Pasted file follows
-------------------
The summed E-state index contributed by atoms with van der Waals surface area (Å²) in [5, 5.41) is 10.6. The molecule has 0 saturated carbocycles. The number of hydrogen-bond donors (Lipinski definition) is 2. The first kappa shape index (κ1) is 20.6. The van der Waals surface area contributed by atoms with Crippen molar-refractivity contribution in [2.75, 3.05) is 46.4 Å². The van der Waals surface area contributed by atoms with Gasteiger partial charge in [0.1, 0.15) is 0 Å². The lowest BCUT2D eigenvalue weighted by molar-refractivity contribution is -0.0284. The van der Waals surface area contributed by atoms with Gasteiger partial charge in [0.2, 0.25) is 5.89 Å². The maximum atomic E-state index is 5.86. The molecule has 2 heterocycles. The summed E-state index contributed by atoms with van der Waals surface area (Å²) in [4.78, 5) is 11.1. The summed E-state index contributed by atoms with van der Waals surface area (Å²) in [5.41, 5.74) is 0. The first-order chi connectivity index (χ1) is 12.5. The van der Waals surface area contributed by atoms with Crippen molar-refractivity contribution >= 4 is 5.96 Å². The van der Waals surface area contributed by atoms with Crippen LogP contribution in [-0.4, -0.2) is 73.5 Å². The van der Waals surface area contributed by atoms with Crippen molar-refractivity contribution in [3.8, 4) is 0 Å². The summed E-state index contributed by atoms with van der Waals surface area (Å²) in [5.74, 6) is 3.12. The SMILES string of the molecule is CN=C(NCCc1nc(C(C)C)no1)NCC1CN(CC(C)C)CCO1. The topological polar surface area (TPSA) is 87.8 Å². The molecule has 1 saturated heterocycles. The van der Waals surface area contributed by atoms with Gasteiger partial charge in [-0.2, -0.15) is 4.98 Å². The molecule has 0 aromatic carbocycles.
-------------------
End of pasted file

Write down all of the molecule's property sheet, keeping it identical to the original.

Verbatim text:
The summed E-state index contributed by atoms with van der Waals surface area (Å²) in [5, 5.41) is 10.6. The molecule has 0 saturated carbocycles. The number of hydrogen-bond donors (Lipinski definition) is 2. The first kappa shape index (κ1) is 20.6. The van der Waals surface area contributed by atoms with Crippen molar-refractivity contribution in [2.75, 3.05) is 46.4 Å². The van der Waals surface area contributed by atoms with Gasteiger partial charge in [0.1, 0.15) is 0 Å². The lowest BCUT2D eigenvalue weighted by molar-refractivity contribution is -0.0284. The van der Waals surface area contributed by atoms with Gasteiger partial charge in [0.2, 0.25) is 5.89 Å². The maximum atomic E-state index is 5.86. The molecule has 2 heterocycles. The summed E-state index contributed by atoms with van der Waals surface area (Å²) in [4.78, 5) is 11.1. The summed E-state index contributed by atoms with van der Waals surface area (Å²) in [5.41, 5.74) is 0. The first-order chi connectivity index (χ1) is 12.5. The van der Waals surface area contributed by atoms with Crippen molar-refractivity contribution >= 4 is 5.96 Å². The van der Waals surface area contributed by atoms with Crippen LogP contribution in [-0.4, -0.2) is 73.5 Å². The van der Waals surface area contributed by atoms with Crippen molar-refractivity contribution in [3.8, 4) is 0 Å². The summed E-state index contributed by atoms with van der Waals surface area (Å²) in [5.74, 6) is 3.12. The SMILES string of the molecule is CN=C(NCCc1nc(C(C)C)no1)NCC1CN(CC(C)C)CCO1. The topological polar surface area (TPSA) is 87.8 Å². The molecule has 1 saturated heterocycles. The van der Waals surface area contributed by atoms with Gasteiger partial charge in [-0.2, -0.15) is 4.98 Å². The molecule has 0 aromatic carbocycles.